Ere long after, the Prince of Condey had a sonne borne, to whom ye King intended to be Godfather, & to giue him his name, after ye accustomed maner. But forasmuchas he could not wel do it bycause of his re­ligion, it pleazed him to giue the honour therof to the Admiral, willing him to cawse the infant to be bapti­zed & christened in his name: which thing was doone wt exceeding great pomp & royall preparation, as is [Page] wont to be in Princes Courts. For at ye feast, a table was laid for ye Admirall as if it had bin for the King himself, wherat he sat alone as ye King is wont to do, & was serued as a King, which dealing all men con­strewed to be a sure token of the Kings singular good will towards him.

Anon after, tidings was brought that Ferdinando Duke of Alua was cōming with an hoste into nether Dutchland by the Spanish Kings commission & cō ­maundement, to suppresse the vprores that were rai­sed ther for religiōs sake. Now forasmuchas he was to conuey his army by the borders of Fraunce, ye Ad­miral sitting wt the Kings coūsel, desired that regard might be had of Burgundy, and that a garrison might be sent thither for defence of the countrie, rather of Svvissers than of Frenchmē, lest perhaps sum broyle might be made for religions sake. And it was comō ­ly thought at that time, yt the said army of Svvissers, which consisted of six thowsand men, were for none o­ther purpoze than to withstand the Duke of Aluaze force, if he should attempt any thing in ye marches of Burgundie. But anon after, the Prince of Rochsurion a Prince of the Kings blud, wrate to the Admirall, desirīg hī to send hī priuily sum freend of his whō he might best trust, and he would bewray such things vnto him as did very greatly concerne his welfare, & were not to be vttered to all mennes hearing. And so within a feawe daies after, the Prince of Rochsuri­on being freend to the Prince of Condey by reason of his alyance too the Kings howse, bewrayed vntoo [Page] him secretly, how consultatiō was had at Baion, to ex­tingwish the religion comonly called ye reformed re­ligiō, & to oppresse such as were ye professers therof: and that the hyring of the Svvissers vnder colour of fortifying the fruntiers of Fraunce ageinst the Duke of Aluaze power, was for the same purpoze.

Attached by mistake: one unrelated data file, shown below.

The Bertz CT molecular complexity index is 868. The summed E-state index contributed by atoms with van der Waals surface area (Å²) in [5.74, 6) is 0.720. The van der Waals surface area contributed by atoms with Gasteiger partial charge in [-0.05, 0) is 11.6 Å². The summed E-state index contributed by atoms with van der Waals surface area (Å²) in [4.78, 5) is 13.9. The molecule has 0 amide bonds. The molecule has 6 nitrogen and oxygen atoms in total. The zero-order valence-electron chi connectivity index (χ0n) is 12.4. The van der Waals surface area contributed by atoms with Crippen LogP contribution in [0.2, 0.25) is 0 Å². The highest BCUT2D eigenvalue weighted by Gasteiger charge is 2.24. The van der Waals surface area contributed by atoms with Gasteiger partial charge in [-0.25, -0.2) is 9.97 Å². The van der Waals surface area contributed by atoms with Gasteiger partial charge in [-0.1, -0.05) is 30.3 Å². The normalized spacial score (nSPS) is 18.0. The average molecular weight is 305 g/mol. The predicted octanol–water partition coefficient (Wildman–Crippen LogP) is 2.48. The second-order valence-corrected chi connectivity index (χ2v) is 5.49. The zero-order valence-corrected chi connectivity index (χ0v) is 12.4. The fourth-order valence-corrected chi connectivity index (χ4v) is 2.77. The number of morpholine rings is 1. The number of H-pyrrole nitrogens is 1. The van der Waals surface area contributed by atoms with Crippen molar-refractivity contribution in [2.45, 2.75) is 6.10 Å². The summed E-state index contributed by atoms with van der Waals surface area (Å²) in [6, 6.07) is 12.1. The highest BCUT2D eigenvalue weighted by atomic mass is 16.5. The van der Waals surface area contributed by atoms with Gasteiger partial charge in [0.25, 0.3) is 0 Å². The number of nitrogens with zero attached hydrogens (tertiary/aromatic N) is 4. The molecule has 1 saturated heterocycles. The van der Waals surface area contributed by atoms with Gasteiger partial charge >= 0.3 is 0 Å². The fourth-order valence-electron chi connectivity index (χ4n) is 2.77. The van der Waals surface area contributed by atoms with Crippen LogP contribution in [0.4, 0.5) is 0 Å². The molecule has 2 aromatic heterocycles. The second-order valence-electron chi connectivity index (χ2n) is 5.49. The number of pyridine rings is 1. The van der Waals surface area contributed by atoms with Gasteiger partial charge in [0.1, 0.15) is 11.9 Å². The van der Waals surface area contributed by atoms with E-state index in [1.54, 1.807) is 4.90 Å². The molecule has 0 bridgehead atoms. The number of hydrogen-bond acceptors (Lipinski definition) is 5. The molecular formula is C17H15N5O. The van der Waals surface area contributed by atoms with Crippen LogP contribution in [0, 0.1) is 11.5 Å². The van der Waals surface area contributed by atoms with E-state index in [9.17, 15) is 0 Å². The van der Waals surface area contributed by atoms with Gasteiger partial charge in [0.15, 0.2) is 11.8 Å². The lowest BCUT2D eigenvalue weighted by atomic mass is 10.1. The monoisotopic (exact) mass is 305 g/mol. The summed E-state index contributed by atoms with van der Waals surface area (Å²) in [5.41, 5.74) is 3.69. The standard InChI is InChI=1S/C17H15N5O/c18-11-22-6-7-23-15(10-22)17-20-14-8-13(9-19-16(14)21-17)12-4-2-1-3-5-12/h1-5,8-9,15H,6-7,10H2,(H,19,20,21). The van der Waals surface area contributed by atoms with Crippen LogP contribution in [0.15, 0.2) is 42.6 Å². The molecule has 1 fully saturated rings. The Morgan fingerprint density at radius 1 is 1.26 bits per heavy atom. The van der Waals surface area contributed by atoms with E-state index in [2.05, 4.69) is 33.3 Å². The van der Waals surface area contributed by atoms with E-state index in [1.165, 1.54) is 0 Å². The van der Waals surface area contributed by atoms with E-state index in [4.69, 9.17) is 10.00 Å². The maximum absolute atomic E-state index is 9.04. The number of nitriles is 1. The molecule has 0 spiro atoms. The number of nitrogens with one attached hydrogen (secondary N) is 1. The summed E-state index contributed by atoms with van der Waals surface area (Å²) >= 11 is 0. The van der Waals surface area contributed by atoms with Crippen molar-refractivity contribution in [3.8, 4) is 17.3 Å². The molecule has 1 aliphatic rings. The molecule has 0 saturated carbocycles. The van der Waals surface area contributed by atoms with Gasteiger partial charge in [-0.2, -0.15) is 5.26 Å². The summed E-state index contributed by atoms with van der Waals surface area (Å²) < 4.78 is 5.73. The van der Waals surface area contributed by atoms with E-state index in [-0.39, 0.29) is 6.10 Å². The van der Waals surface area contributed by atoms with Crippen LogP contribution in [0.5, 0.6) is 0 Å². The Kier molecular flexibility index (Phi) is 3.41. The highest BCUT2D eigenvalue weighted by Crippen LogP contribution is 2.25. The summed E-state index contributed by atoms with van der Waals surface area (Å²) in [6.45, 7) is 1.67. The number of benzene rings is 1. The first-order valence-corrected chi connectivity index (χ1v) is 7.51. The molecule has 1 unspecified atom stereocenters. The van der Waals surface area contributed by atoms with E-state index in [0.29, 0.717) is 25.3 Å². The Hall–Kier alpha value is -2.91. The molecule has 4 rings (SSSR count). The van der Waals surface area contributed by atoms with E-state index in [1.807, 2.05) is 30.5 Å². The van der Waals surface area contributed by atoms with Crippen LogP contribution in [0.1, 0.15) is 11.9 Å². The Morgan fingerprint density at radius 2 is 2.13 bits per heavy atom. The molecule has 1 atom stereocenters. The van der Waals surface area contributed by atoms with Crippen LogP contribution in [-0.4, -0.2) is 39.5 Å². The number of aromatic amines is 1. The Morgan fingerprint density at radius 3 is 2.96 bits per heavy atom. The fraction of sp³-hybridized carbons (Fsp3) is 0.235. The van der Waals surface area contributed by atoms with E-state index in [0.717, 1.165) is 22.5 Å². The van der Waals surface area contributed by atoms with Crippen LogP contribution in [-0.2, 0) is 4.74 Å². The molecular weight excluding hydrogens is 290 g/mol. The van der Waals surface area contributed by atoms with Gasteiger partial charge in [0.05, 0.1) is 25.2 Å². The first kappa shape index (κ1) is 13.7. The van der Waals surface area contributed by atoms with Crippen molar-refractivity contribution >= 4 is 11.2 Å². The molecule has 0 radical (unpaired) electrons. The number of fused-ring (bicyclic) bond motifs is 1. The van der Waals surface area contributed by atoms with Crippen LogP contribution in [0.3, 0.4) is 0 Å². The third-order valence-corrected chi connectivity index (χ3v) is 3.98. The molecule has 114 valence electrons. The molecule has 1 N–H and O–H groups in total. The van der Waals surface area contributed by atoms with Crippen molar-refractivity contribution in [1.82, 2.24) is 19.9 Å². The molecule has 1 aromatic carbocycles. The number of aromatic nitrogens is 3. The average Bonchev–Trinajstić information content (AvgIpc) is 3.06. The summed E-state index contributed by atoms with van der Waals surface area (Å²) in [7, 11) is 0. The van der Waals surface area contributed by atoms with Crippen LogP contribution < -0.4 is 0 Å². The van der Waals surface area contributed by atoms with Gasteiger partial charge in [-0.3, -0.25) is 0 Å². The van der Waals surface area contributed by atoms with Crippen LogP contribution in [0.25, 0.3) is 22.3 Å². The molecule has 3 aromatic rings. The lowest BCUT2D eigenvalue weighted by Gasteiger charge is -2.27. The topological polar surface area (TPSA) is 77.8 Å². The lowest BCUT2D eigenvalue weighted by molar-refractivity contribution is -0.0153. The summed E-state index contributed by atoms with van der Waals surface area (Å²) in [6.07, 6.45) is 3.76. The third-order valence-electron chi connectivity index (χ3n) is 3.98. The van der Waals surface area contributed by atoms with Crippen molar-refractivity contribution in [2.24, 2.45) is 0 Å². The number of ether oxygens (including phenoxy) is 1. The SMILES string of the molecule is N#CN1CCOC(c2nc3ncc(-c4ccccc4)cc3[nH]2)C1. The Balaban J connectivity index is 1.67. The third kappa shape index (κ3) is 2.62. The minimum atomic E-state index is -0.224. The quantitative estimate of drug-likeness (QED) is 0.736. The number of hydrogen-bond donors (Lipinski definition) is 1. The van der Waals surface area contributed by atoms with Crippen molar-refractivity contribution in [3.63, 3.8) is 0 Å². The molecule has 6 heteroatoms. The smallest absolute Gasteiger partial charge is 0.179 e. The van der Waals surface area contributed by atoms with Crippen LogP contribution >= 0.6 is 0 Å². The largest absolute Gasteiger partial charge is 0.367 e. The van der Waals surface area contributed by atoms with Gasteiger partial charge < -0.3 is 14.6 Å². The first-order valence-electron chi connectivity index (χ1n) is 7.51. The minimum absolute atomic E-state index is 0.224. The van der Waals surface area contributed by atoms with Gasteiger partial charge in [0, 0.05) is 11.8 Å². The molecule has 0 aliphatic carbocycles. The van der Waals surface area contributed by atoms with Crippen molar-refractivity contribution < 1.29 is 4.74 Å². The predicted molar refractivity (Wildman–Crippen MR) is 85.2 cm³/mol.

The same tyme the Admiral was aduertized both by letters and by woord of mowth at many mennes hands, that the armie of the Svvissers was conueyed into the borders of Fraunce, and into the innermore part of Burgundie. Uppon knowledge wherof, first ye Prince of Condey, & afterward the Admiral himselfe went to the Court, and told the King, ye Queene mo­ther, and the Counsell, that they sawe no sufficient cause to brīg these armies of Svvissers into ye Realm, except it were perchaunce to oppresse them & a nom­ber of other honorable howses, which professed ye re­ligion: neuerthelesse that the number of such as had professed themselues to be of the religion, was grea­ter than it was comonly taken too be: whereof they had tryal in ye last warres, & therfore that if they per­ceyued their enemies to attempt any innouation of things, they would be euen with them, and not suffer themselues to be murthered at those cutthrots hāds: wherfore they prayed and besowght the Kings ma­iestie, to be moued with compassion, eyther towards so many howses of honour and worship, or at least­wise towards his afflicted countrie, and the forlorne people of Fraunce.